GREY/BLACK WATER

Submitted: Wednesday, Feb 12, 2014 at 20:50
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Hi, during a recent caravan & camping show in Newcastle, I looked for information regarding GREY/BLACK WATER. As I have just completed a trip through WA and was made aware of fines for placing GREY water into areas after it becomes BLACK water (after 4 hours), I was informed, without treatment to a certain level, there was a $1000 fine for Caravan Parks & Patrons discharging waste incorrectly. Could you advise me/us on which states carry these fines please. (thanks Glenn)

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Reply By: Member - PJR (NSW) - Wednesday, Feb 12, 2014 at 22:16

Wednesday, Feb 12, 2014 at 22:16
What's the worry with a fine. Whether it's $5 or $50,000 if you do it properly then it's really does not matter.

Just a thought mate.



Phil
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Reply By: Dennis Ellery - Wednesday, Feb 12, 2014 at 22:50

Wednesday, Feb 12, 2014 at 22:50
Glenn you confuse me.
Grey water is water from showers, hand basins and sinks.
Black water is from toilets (urine and faeces)
How can grey water turn into black water?
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Reply By: Gone Bush (WA) - Wednesday, Feb 12, 2014 at 23:21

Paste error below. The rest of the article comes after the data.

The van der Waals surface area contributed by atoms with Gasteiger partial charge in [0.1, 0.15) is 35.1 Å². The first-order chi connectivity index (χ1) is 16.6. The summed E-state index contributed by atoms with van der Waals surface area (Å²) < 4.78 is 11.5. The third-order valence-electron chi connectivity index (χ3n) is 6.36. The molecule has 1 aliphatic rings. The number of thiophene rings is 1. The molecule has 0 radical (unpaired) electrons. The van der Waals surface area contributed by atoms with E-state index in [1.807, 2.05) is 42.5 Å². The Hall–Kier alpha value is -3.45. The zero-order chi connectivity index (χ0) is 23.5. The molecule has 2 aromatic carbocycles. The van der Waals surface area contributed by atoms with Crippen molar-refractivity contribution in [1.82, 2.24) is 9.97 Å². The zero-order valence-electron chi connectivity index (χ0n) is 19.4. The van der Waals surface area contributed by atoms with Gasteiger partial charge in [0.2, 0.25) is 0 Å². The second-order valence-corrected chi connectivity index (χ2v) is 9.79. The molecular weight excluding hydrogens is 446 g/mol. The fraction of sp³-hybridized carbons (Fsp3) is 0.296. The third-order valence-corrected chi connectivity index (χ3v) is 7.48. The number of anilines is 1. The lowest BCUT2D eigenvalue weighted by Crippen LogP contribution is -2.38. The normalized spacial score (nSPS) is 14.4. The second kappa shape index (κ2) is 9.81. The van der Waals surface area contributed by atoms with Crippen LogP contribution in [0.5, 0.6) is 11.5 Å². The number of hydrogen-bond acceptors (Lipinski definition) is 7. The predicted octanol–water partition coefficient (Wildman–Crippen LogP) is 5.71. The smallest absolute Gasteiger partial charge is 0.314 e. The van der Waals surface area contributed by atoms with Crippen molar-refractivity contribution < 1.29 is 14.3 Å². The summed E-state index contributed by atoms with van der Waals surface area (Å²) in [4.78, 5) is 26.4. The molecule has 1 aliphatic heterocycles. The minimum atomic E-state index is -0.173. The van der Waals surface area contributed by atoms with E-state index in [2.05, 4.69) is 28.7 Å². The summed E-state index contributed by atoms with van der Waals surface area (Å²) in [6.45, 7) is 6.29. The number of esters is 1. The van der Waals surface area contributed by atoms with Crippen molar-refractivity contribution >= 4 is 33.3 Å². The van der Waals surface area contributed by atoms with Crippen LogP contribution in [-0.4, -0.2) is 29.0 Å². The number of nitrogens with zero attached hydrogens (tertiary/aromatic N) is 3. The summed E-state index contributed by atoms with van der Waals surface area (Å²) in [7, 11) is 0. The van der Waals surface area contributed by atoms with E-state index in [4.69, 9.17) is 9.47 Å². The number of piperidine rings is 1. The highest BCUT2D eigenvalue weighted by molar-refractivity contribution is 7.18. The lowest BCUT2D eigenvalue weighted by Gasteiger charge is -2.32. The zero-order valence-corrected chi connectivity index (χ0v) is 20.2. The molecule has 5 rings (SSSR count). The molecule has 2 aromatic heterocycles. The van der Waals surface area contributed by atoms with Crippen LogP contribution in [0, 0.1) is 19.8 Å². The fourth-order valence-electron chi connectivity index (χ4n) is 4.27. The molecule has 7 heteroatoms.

Wednesday, Feb 12, 2014 at 23:21
It's not so long ago that we were considered local heroes if we emptied the washing machine water on the lawn or garden.

God forbid we should wash our cars on the front lawn lest we are seen by the Political Correctness Police.

Political Correctness:

“Political Correctness is a doctrine fostered by a delusional, illogical minority, and rabidly promoted by an unscrupulous mainstream media, which holds forth the proposition that it is entirely possible to pick up a turd by the clean end.”
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Follow Up By: Member - bbuzz (NSW) - Thursday, Feb 13, 2014 at 08:09

Thursday, Feb 13, 2014 at 08:09
I'm in trouble!
My washing machine water still goes on the garden and I wash the car on the lawn.

When it doesn't rain for 8 months and there is small fortune invested in plants, and its only a small amount of grey water going into the ground, I can't see a problem.

bill
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Follow Up By: Member - John and Val - Thursday, Feb 13, 2014 at 10:24

Thursday, Feb 13, 2014 at 10:24